The Power of Ash Wednesday in a ‘Thin Place’

chaplain-ogBy the Rev. Clayton Thomason

Symbols have the power you invest in them, and Ash Wednesday is marked, literally, by a symbol that people of different faiths can invest with different kinds of power and meaning. On Wednesday, as we do every year around this time, Christians worldwide will observe the beginning of Lent — the 40-day period of penitence and self-denial in preparation for Easter — by receiving the sign of the cross marked on their foreheads with ashes, accompanied with the admonition to “remember that you are dust, and to dust you will return.”

It sounds daunting, I know, yet this ritual is in great demand at Rush, and probably not only among Christian believers. In fact, Ash Wednesday is the busiest day of the year for me and my fellow chaplains at the Medical Center. This Wednesday, we will distribute ashes to somewhere between two and three thousand people at Rush, including our patients, visitors, employees and students.

We will give out ashes to standing room only congregations at three services and provide what we’ve come to call “ashes to go” by visiting inpatient units and outpatient clinics on request. Once, I even provided “drive-by” ashes when a Rush parking employee requested them as I was exiting the parking lot.

We are part of something much greater

As the number of people seeking ashes has grown in recent years, my colleagues and I in the Rush Department of Religion, Health and Human Values have pondered what makes this sacramental, visible sign of penitence so compelling. The other Abrahamic faiths certainly place great importance on the idea of self-denial and atonement, too. It’s the function of Ramadan for Islam and Rosh Hashanah and Yom Kippur for Judaism.
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The Education of a Chaplain


Rebecca Nappi in the chaplains’ on-call room at Rush (Tony Wadden photo)

By Rebecca Nappi

From September to December, I took a sabbatical from my real life as a journalist at The Spokesman-Review in Spokane, Wash., and I moved to Chicago and completed a 12-week internship in chaplaincy at Rush University Medical Center. Aging experts predict that some baby boomers, like me, who are now in their 50s will work at “encore careers” in their 60s and 70s, lured there by financial necessity and/or unfulfilled callings.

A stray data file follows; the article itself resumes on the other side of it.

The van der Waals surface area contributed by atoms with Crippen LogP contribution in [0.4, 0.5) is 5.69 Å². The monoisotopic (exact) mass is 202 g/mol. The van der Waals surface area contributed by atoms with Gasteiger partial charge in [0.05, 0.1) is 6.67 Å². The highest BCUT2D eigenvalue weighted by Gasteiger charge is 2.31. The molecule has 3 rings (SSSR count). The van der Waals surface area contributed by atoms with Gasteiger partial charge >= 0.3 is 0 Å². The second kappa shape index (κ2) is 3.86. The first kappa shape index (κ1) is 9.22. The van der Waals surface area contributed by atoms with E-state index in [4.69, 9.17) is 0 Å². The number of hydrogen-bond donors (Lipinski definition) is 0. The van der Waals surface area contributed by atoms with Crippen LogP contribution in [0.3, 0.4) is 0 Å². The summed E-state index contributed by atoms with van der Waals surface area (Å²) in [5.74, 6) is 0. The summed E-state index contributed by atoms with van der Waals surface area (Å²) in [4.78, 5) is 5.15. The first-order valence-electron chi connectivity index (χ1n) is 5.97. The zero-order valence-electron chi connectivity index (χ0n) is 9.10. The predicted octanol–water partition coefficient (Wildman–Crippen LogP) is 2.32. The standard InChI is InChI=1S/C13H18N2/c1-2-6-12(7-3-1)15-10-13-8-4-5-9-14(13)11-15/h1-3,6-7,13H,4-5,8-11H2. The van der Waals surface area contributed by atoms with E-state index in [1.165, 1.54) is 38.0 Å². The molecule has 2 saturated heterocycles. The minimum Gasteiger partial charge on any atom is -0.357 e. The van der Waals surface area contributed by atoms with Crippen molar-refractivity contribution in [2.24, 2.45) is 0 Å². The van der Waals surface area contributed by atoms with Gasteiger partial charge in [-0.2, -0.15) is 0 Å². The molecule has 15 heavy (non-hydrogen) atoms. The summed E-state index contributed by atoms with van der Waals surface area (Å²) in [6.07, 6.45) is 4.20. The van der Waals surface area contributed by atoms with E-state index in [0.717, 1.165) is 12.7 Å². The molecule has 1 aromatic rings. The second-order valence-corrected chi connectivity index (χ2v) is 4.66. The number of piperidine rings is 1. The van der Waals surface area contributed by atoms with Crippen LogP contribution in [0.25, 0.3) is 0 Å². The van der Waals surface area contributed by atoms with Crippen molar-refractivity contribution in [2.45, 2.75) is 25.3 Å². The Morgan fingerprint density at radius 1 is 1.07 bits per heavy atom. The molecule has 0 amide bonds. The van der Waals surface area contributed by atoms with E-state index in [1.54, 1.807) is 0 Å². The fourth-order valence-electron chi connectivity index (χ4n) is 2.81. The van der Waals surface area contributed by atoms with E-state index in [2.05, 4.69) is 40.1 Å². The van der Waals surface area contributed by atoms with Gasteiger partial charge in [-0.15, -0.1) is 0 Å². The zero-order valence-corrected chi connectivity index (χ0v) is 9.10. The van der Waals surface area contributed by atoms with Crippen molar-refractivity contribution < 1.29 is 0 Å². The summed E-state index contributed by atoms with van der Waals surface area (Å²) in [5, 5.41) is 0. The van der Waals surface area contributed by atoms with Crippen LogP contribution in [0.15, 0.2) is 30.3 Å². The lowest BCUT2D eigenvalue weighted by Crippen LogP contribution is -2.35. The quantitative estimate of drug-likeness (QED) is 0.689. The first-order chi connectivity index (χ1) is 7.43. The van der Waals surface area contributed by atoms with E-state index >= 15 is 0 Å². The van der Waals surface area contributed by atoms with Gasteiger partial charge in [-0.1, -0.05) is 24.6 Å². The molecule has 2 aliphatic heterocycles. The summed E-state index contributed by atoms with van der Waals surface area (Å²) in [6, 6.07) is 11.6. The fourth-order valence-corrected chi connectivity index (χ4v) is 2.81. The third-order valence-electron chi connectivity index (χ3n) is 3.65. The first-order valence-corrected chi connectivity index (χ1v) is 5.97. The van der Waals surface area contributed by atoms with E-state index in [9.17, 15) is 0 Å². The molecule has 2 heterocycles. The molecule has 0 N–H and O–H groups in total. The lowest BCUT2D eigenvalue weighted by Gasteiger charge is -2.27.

In the mid-1990s, I first heard a subtle call to chaplaincy. My brother-in-law and father died within two years of one another, and family members gathered for weeklong vigils at their death beds. It was sacred time, and in an editorial board meeting at the newspaper 17 years ago, I blurted out: “I’m going to be a hospital chaplain someday.” I finished the theology master’s degree required for it in 2003, and this fall completed one of four required “units” of clinical pastoral education, which combine class work and practical experience. I’ll complete the other units in the future. Unlike most professions, age is a plus in chaplaincy work.

The second week at Rush, a cab driver, noting my chaplain ID, inquired about the program. I explained the requirements. He seemed surprised. “Why does it take so much education and training just to be a chaplain?”

“It’s harder than it looks,” I said.

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